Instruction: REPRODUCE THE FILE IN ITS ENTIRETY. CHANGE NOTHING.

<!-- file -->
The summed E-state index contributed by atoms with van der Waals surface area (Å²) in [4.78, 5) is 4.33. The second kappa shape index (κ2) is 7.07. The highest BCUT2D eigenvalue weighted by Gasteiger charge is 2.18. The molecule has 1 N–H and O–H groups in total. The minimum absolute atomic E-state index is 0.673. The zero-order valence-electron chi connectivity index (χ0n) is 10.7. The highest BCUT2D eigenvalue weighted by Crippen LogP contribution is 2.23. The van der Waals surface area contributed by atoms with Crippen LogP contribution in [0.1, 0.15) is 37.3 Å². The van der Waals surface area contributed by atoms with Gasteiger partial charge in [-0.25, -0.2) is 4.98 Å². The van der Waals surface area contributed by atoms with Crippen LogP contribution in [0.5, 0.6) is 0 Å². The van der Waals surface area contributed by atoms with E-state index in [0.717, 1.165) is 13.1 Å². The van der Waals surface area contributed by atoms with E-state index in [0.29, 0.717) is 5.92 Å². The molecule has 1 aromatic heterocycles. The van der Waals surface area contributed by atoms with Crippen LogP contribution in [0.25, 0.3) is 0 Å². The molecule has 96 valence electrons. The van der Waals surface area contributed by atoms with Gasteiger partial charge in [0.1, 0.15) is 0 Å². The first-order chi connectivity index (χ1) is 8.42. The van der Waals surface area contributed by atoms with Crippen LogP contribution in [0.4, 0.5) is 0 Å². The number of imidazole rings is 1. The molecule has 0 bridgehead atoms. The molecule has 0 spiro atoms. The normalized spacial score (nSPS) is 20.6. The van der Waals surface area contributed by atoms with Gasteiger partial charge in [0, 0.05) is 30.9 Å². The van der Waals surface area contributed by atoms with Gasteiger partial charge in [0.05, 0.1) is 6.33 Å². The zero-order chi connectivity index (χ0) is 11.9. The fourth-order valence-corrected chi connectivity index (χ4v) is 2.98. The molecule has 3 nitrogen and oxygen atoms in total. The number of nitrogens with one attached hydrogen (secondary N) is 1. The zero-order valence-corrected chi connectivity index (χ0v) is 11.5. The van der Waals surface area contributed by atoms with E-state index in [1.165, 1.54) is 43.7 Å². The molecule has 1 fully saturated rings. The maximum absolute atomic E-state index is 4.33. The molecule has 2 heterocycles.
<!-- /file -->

The summed E-state index contributed by atoms with van der Waals surface area (Å²) in [4.78, 5) is 4.33. The second kappa shape index (κ2) is 7.07. The highest BCUT2D eigenvalue weighted by Gasteiger charge is 2.18. The molecule has 1 N–H and O–H groups in total. The minimum absolute atomic E-state index is 0.673. The zero-order valence-electron chi connectivity index (χ0n) is 10.7. The highest BCUT2D eigenvalue weighted by Crippen LogP contribution is 2.23. The van der Waals surface area contributed by atoms with Crippen LogP contribution in [0.1, 0.15) is 37.3 Å². The van der Waals surface area contributed by atoms with Gasteiger partial charge in [-0.25, -0.2) is 4.98 Å². The van der Waals surface area contributed by atoms with Crippen LogP contribution in [0.5, 0.6) is 0 Å². The van der Waals surface area contributed by atoms with E-state index in [0.717, 1.165) is 13.1 Å². The van der Waals surface area contributed by atoms with E-state index in [0.29, 0.717) is 5.92 Å². The molecule has 1 aromatic heterocycles. The van der Waals surface area contributed by atoms with Crippen LogP contribution in [0.25, 0.3) is 0 Å². The molecule has 96 valence electrons. The van der Waals surface area contributed by atoms with Gasteiger partial charge in [0.1, 0.15) is 0 Å². The first-order chi connectivity index (χ1) is 8.42. The van der Waals surface area contributed by atoms with Crippen LogP contribution in [0.4, 0.5) is 0 Å². The number of imidazole rings is 1. The molecule has 0 bridgehead atoms. The molecule has 0 spiro atoms. The normalized spacial score (nSPS) is 20.6. The van der Waals surface area contributed by atoms with Gasteiger partial charge in [0, 0.05) is 30.9 Å². The van der Waals surface area contributed by atoms with Gasteiger partial charge in [0.05, 0.1) is 6.33 Å². The zero-order chi connectivity index (χ0) is 11.9. The fourth-order valence-corrected chi connectivity index (χ4v) is 2.98. The molecule has 3 nitrogen and oxygen atoms in total. The number of nitrogens with one attached hydrogen (secondary N) is 1. The zero-order valence-corrected chi connectivity index (χ0v) is 11.5. The van der Waals surface area contributed by atoms with E-state index in [1.165, 1.54) is 43.7 Å². The molecule has 1 fully saturated rings. The maximum absolute atomic E-state index is 4.33. The molecule has 2 heterocycles.